Retrospective

Candor Improves Productivity

Business people having a meeting and discussion

Many times we focus on the more visible factors related to productivity, but how many mistakes could we erase and how much time could we save with candor?  Research by NASA in the 1980s found that “take-charge” pilots made incorrect decisions much more often than pilots who included their crews, even in as little as a 45 second time frame.  Healthcare studies concluded that a nurse would only speak up 8% of the time when a doctor was not following the proper hygienic protocol while conducting medical procedures.  Efforts that require just your team are 80% more likely to succeed than those requiring cross-team collaboration.  Most people would rather stay silent then provide criticism to a co-worker leading to frustration, water cooler conversations, gossip and/or passive aggression.  For others the outcome becomes yelling and public berating.  Some of these situations could arise in a moment’s notice and likely become emotional, putting you at an even bigger disadvantage.  Your body uncontrollably gets ready for “fight” or “flight”.  It releases adrenaline and pumps blood to your arms and legs while sacrificing blood to your brain, making the promise of a constructive conversation that more difficult.radical-candor-2x2
Figure 1:  The Candor Inc. Radical Candor Quadrant

So what can we do?  Kim Scott, co-founder of Candor, Inc., tells us that we need to operate in the “Radical Candor” quadrant (see Figure 1 above) where we directly challenge, but at the same time care for the person we are talking to.  It is much easier to give and receive feedback when you feel that the other person cares for you as a person.  Many of us can conjure up a vision where we would react completely different to the same message from two separate people. The book “Crucial Conversations” advises if we sense that the other person is not feeling safe with the conversation, then we must step out of the conversation and build safety before continuing.  After establishing safety, you identify what you would like as an outcome of the discussion and lead with the facts.  Listen and concentrate on the desired outcome and not on winning.  The way the message is delivered is important and goes to creating safety.  Too many jerks deliver the message inappropriately and then say “I tell it like it is”, thinking this gives them carte blanche to be obnoxious.  They are certainly not creating safety with that tact.  The flip side of the coin is “sugar coating” the message.  If you “sugar coat” the message then many times the recipient will not catch your meaning or gravity of the situation.

If you recognize the benefits of conducting candid and crucial conversations then start with yourself and dig into the available information out there on the topic.  We’ll make a lot of progress and save a lot of time with proper candor.

For a more detailed understanding on this topic, read the book “Crucial Conversations” by Kerry Patterson and Joseph Grenny and visit Candor Inc.’s website at http://www.radicalcandor.com

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Hey John, Don’t Abandon Agile!

blame

I was speaking to my buddy, let’s call him John (quite possibly because his name is John). John is a good friend who also happens to be in software development.  We were having a nice chat about our families and such when our conversation transitioned to our work. That was when John dropped the bomb on me and said, “Hey Phil, I know you’re a big proponent of Agile and my company does Agile, but you know sometimes you just have to abandon Agile and get things done”.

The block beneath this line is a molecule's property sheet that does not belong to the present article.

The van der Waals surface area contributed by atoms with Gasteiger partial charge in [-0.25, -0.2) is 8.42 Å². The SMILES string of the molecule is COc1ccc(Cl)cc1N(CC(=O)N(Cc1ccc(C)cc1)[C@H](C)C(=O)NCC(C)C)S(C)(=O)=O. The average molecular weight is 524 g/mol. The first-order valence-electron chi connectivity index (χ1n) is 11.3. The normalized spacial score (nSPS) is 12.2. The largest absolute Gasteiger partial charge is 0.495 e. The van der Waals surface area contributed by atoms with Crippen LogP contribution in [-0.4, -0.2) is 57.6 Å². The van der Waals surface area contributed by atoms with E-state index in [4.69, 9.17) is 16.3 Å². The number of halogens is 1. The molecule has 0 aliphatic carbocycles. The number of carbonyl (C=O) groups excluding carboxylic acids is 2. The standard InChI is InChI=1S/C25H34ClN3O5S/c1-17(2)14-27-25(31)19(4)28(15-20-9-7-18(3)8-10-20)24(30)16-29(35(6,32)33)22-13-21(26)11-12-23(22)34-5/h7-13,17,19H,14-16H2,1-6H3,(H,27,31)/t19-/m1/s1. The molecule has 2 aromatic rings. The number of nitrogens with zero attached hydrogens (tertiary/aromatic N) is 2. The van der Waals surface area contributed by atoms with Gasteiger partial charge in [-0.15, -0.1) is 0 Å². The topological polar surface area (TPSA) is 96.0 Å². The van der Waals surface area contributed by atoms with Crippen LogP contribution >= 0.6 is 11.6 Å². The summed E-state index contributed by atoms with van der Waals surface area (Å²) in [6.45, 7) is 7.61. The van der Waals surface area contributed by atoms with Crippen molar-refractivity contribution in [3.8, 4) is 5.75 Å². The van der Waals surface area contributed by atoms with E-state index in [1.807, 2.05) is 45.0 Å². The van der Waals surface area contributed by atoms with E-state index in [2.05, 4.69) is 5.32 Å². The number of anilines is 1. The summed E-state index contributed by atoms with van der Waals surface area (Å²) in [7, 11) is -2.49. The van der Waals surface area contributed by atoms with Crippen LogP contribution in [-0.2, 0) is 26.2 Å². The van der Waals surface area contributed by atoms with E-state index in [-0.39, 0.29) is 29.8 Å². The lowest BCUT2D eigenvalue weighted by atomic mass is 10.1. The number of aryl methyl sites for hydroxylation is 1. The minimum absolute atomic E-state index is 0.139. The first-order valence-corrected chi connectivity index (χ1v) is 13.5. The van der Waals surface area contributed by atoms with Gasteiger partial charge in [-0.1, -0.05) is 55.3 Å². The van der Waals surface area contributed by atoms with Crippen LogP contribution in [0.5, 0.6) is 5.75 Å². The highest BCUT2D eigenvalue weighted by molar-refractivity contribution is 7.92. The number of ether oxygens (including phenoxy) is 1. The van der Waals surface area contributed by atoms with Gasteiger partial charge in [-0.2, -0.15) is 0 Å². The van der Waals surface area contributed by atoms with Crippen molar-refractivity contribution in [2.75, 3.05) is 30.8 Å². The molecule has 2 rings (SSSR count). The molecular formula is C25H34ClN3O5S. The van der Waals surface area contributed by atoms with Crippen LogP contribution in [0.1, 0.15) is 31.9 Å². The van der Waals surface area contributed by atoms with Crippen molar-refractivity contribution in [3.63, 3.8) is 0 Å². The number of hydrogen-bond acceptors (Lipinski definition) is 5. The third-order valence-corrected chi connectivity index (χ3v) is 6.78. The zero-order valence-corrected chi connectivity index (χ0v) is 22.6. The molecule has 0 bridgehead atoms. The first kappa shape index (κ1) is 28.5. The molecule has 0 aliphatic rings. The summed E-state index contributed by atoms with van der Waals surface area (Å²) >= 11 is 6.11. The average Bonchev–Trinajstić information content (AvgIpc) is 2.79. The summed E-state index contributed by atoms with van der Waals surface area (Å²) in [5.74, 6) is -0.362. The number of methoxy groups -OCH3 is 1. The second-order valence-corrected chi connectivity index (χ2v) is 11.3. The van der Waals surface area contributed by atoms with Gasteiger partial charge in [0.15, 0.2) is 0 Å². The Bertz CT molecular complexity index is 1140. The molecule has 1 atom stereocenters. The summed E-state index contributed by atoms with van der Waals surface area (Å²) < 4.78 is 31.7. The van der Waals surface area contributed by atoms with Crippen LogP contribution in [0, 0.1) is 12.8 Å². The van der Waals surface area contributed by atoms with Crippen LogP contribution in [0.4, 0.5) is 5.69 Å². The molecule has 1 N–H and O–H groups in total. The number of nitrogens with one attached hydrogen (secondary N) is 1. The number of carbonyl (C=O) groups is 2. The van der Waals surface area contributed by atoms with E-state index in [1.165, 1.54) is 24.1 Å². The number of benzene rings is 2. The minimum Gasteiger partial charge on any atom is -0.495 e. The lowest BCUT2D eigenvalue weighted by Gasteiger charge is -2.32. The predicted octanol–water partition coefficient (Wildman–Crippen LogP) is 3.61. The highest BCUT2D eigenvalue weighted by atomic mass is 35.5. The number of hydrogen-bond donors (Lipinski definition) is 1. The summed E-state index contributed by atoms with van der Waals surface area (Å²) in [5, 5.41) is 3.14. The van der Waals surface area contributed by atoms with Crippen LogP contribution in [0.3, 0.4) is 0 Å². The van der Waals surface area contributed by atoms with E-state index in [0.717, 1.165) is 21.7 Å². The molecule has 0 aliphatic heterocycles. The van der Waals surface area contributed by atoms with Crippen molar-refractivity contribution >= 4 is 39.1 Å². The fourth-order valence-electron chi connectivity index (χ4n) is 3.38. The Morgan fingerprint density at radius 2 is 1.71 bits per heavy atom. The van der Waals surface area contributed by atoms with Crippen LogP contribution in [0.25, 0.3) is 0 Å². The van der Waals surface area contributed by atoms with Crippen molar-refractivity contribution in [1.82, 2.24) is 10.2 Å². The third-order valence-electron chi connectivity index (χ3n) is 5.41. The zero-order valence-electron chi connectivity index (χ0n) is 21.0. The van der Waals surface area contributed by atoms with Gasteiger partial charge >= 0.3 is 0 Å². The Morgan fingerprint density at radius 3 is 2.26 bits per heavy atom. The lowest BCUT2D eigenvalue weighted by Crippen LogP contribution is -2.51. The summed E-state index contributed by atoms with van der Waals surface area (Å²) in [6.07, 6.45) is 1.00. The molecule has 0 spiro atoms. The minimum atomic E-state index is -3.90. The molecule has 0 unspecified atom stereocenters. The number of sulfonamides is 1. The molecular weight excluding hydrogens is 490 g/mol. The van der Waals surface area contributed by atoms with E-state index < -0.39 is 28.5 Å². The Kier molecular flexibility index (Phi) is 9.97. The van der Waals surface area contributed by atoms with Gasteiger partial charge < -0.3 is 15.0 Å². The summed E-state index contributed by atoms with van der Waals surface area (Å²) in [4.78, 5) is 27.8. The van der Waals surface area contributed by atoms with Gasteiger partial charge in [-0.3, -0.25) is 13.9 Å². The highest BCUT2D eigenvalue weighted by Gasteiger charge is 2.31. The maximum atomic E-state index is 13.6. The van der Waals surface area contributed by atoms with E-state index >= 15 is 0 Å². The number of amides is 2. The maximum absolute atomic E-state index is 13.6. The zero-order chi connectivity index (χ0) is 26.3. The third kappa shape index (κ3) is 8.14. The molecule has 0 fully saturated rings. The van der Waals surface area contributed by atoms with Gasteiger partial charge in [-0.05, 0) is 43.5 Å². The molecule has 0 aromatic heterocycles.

I don’t think my buddy John is the only one out there thinking this way.  What Agile adopters need to understand is that Agile will uncover and shine a spotlight on issues.  If organizations don’t have a healthy practice of inspecting the issues, identifying root cause, creating action items and conducting remediation – then they won’t move forward.  Why did we miss expectations? And if you can’t answer that question then ask “why” four more times.  It is so important for remediation on prioritized issues.  If you don’t, then you might take the position to abandon Agile, but in reality you have not followed the rules of the game because you have not addressed the root issues Agile has uncovered.  If your organization has been practicing Agile for a while and you feel, as my buddy John does, then I would challenge you with the questions below.

Can you utilize retrospectives to identify the root cause, prioritize action items and at the very least chip away at fixing them?  Sure, you may not be able to address everything or even half of what you find, but can you commit to start?  What issues do you face?  Does your organization experience some of these issues below?

We can’t do a two-week sprint – it takes us a week to test this stuff!

The end goal is to create a test-driven development environment.  In the interim you can do your best to create automated tests.  It may not be easy, but start to carve out some time and at least create automated testing around some of your more visited code.  Try to adopt a policy to have automated unit testing done for new code.

OMG!  Look at this code!  This needs a complete overhaul!

Don’t grow technical debt without a conscious decision to do so.  Even if you don’t practice pair programming, setting up a practice where there are peer code reviews or more than one set of eyes on the code is good practice.  If you don’t do this, you are probably working in an environment where over 30% of your time is spent complaining about and/or addressing technical debt.

We conduct retrospectives and identify needed improvements, but we don’t have the time to fix them!

If you have a hard time acting on issues found in retrospectives, make sure you create product backlog items for the action items and prioritize at least some to be addressed.  Make sure you’ve identified the root cause and address at least one or two per sprint.

Man, they just keep loading us up with things to do – we can’t keep up with this!

This is tough if you don’t have executive support.  You’ve got to have prioritization in place for initiatives. Strive to get an agreement in place for a work in progress (WIP) limit at the initiative level. Create an information radiator Kanban board showing all the projects and their state so it becomes apparent to everyone that there is a lot going on here.  Cull and keep your product backlog to a manageable number and notify stakeholders when a product backlog item is being deleted.  There will always be a higher number of requests than can be done.  If the stakeholder does not want it deleted, then they need to make the case for its priority.